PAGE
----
The credit crunch. It's sent shockwaves through the M&A market and a shiver down graduate spines. But now things are starting to look a little more rosy for job-seekers, says Andrew Williams.
The Merger & Acquisition (or M&A) boom of the last three years has been led principally by private equity firms gobbling up public companies, fuelled with cheap debt. The high watermark of this period was the leveraged buy-out (or LBO) of the chemist Alliance Boots by Kohlberg, Kravis Roberts - KKR. Boots became the first FTSE 100 company to be taken private in a LBO.
In this deal, KKR paid approximately 11 times Boots' earnings and funded the acquisition with debt equal to 10/11 of the purchase price. The banks who provided this debt were intending to parcel it out to other investors, so that they would not be left with the whole pie. They planned to syndicate (i.e. share the cost of the business) through the debt markets. However, the onset of the credit crunch on 9th August 2007, sparked by the US sub-prime mortgage sector, meant that the banks who provided the finance were stuck with it, as it was now not possible to syndicate it out to other investors.
On the face of it, these were bad times for M&A and the investment banks who earn fees advising both private equity firms and corporate targets alike, and providing the finance to the former.
It was also bad news for graduate job prospects, for the following reasons:
"¢ M&A advisory services looked set to be seriously scaled back
"¢ Debt Capital Markets were also to
be reduced considerably
"¢ Leveraged finance was choked
"¢ The M&A departments of the legal and accounting firms were also braced for cut-backs in their workloads
However, since August last year, there have been a few welcome signs of increased optimism for the M&A market. The boom might actually have a little further to run, thanks to big corporates taking the place of private equity.
First, Carlsberg and Heineken announced plans to take over rival brewer Scottish and Newcastle. Then, mighty mining company, BHP Billiton, signalled their intention to bid for rival Rio Tinto. And now, this battle for corporate control sees Microsoft Corporation have a pop at search engine Yahoo. So why have corporate mergers now come to the fore?
When debt was cheap, private equity had a trump card - they could always out-bid a corporate in a takeover bid, by being able to afford a higher price or premium for the target company.
When one company buys another, it will either pay in cash or shares (i.e. equity). Debt is cheaper than equity for two reasons. Firstly it is less risky to the entity lending it, so they demand a lower return. And secondly, interest on debt is deductible from a company's taxable profits, resulting in a lower tax payment.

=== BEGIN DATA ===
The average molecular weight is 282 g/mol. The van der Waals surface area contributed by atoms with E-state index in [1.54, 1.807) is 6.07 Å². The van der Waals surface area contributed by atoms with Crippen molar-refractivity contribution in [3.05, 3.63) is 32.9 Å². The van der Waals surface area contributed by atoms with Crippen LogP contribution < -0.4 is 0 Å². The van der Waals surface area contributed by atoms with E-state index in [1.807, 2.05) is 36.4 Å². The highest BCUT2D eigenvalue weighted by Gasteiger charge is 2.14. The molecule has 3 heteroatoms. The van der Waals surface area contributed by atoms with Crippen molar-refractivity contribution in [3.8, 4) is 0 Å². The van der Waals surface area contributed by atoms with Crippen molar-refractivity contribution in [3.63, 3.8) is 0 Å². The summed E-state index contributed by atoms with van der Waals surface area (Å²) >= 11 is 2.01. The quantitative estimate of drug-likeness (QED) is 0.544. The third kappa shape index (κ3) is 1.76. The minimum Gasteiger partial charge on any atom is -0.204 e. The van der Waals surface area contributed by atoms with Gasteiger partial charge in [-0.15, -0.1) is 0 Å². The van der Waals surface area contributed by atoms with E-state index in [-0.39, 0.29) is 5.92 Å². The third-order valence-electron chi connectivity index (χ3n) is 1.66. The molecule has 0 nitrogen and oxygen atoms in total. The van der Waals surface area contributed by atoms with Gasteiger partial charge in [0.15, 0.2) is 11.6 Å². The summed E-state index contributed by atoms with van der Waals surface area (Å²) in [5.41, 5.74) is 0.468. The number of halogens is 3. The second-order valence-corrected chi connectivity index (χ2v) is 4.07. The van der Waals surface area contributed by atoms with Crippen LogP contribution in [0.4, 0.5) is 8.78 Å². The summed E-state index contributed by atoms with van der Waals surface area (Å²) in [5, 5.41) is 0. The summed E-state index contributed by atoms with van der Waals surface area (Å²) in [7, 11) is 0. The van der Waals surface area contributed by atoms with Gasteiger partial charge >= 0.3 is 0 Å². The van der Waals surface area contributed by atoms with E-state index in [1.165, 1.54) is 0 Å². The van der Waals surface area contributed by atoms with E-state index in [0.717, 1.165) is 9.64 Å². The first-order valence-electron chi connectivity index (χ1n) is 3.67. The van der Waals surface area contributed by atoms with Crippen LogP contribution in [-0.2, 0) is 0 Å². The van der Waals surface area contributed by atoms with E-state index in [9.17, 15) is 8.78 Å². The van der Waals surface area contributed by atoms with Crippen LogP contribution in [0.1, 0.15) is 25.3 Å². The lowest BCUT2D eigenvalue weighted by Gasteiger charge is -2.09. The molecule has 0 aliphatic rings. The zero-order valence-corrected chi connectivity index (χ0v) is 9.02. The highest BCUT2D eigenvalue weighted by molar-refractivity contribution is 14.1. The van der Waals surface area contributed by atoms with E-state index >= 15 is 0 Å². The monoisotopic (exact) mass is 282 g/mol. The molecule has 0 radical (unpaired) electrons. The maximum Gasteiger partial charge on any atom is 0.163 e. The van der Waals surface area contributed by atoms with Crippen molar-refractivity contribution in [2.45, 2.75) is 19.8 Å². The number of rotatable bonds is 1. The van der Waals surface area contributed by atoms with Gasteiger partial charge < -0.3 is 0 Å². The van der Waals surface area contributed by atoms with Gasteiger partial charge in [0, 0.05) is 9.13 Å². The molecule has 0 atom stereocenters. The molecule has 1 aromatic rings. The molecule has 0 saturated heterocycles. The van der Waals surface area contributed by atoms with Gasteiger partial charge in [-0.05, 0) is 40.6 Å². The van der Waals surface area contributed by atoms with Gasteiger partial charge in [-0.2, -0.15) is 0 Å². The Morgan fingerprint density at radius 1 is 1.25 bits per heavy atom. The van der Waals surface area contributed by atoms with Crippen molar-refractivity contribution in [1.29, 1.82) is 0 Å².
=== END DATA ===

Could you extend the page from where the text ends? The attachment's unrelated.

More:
However, the credit crunch has now made it harder for private equity companies to obtain leveraged debt. At the height of the leveraged boom, it was possible for private equity to obtain funding equal to about nine times the amount of a company's profits (depending on the type of company). But, that initially generous ratio, has now fallen to about five.
The rationale for private equity-led takeovers is financial, whereas for one corporate taking over another; it's strategic. The overriding motivation for a corporate M&A is to unlock synergies - the idea being that two companies are worth more together than apart. In effect, one plus one equalling three.
And the takeover of number two internet search engine company, Yahoo, is not necessarily a bad deal for its shareholders. Third place, Microsoft, has offered to pay a 61% premium to their pre-bid share price and to pay half of it in cash, half in shares. In an uncertain world, this certainly seems like a good deal.
Good News for Graduates
So, while M&A prospects for graduates were promising and then stumbled, they're now back on the up. What is certain, is that with new deals the size of RBS/ABN Amro, BHP Billiton/Rio Tinto, and Microsoft/Yahoo being staffed in the world's investment banks, there will be positive knock-on effects in retail banking, accounting, law, consulting, PR and even headhunting.
Although nothing's guaranteed, it's looking good. So, you might not have to scour too many search engines when it comes to pinning down that all-important job next summer, after all.
Grdauate job prospects
providing strategic advice on deal tactics, valuation opinion and financing advice and support.
*Retail banks *
further opinion on valuation and helping to integrate the companies after acquisition.
speculating on the outcome.
verifying financial statements, forecasts and under-pinning the valuation.
drafting the offer documents and financing the agreements.
*Conventional asset managers *
voting their shares in favour (or not) of the deal.
*Public relations *
helping to win hearts and minds in the media.
standing by to recruit new directors for Yahoo.
watching on from the sidelines.
Possible job interview questions
What is the rationale behind the merger between Microsoft and Yahoo?
How would the rationale be different if the takeover was by a private equity company?
How much should Microsoft pay for Yahoo?
Does the mix of cash and shares offered as a consideration affect the price?
What will be the big issues to be solved by the investment bankers to complete the deal?
Microsoft vs Yahoo: Key Facts
Microsoft CEO - Steve Ballmer
Yahoo CEO - Jerry Yang
Proposal - Microsoft acquires 100% of Yahoo
Consideration - half in cash, half in stocks
Premium offered - 61% above Yahoo's closing share price on 31st January 2008
Deal value - $44 billion
"¢ Acquisition Essentials by Denzil Rankin
"¢ Big Deal by Bruce Wasserstein
"¢ Valuation by Tom Copeland
"¢ Business at the Speed of Thought by Bill Gates
"¢ Inside Yahoo!: Reinvention and the Road Ahead by Karen Angel